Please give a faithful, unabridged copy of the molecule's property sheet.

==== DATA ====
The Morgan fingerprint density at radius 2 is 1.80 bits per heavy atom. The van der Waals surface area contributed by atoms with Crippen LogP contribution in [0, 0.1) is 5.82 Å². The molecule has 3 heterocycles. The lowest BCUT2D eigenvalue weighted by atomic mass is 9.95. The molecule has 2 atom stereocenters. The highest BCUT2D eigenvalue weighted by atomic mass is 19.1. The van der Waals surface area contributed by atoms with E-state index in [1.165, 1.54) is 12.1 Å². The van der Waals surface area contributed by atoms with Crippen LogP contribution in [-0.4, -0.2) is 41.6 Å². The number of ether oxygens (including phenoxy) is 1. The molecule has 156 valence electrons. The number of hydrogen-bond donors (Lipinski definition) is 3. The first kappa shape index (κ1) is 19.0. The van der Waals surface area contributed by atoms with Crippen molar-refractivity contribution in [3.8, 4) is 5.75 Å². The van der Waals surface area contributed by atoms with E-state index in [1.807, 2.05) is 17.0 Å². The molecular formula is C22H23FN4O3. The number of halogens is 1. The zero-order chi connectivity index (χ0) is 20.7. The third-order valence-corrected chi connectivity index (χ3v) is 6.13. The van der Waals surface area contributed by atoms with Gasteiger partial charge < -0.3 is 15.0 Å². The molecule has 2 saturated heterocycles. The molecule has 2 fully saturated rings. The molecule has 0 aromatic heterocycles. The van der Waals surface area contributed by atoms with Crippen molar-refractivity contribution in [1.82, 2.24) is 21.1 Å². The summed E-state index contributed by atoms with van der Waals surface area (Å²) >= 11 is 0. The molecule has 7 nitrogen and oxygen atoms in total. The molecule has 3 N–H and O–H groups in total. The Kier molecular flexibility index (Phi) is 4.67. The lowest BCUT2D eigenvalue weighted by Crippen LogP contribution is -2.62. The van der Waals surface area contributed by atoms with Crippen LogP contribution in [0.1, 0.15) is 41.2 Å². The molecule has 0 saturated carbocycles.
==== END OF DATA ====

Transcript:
The Morgan fingerprint density at radius 2 is 1.80 bits per heavy atom. The van der Waals surface area contributed by atoms with Crippen LogP contribution in [0, 0.1) is 5.82 Å². The molecule has 3 heterocycles. The lowest BCUT2D eigenvalue weighted by atomic mass is 9.95. The molecule has 2 atom stereocenters. The highest BCUT2D eigenvalue weighted by atomic mass is 19.1. The van der Waals surface area contributed by atoms with E-state index in [1.165, 1.54) is 12.1 Å². The van der Waals surface area contributed by atoms with Crippen LogP contribution in [-0.4, -0.2) is 41.6 Å². The number of ether oxygens (including phenoxy) is 1. The molecule has 156 valence electrons. The number of hydrogen-bond donors (Lipinski definition) is 3. The first kappa shape index (κ1) is 19.0. The van der Waals surface area contributed by atoms with Crippen molar-refractivity contribution in [3.8, 4) is 5.75 Å². The van der Waals surface area contributed by atoms with E-state index in [1.807, 2.05) is 17.0 Å². The molecular formula is C22H23FN4O3. The number of halogens is 1. The zero-order chi connectivity index (χ0) is 20.7. The third-order valence-corrected chi connectivity index (χ3v) is 6.13. The van der Waals surface area contributed by atoms with Gasteiger partial charge < -0.3 is 15.0 Å². The molecule has 2 saturated heterocycles. The molecule has 2 fully saturated rings. The molecule has 0 aromatic heterocycles. The van der Waals surface area contributed by atoms with Crippen molar-refractivity contribution in [1.82, 2.24) is 21.1 Å². The summed E-state index contributed by atoms with van der Waals surface area (Å²) >= 11 is 0. The molecule has 7 nitrogen and oxygen atoms in total. The molecule has 3 N–H and O–H groups in total. The Kier molecular flexibility index (Phi) is 4.67. The lowest BCUT2D eigenvalue weighted by Crippen LogP contribution is -2.62. The van der Waals surface area contributed by atoms with Crippen LogP contribution in [0.1, 0.15) is 41.2 Å². The molecule has 0 saturated carbocycles.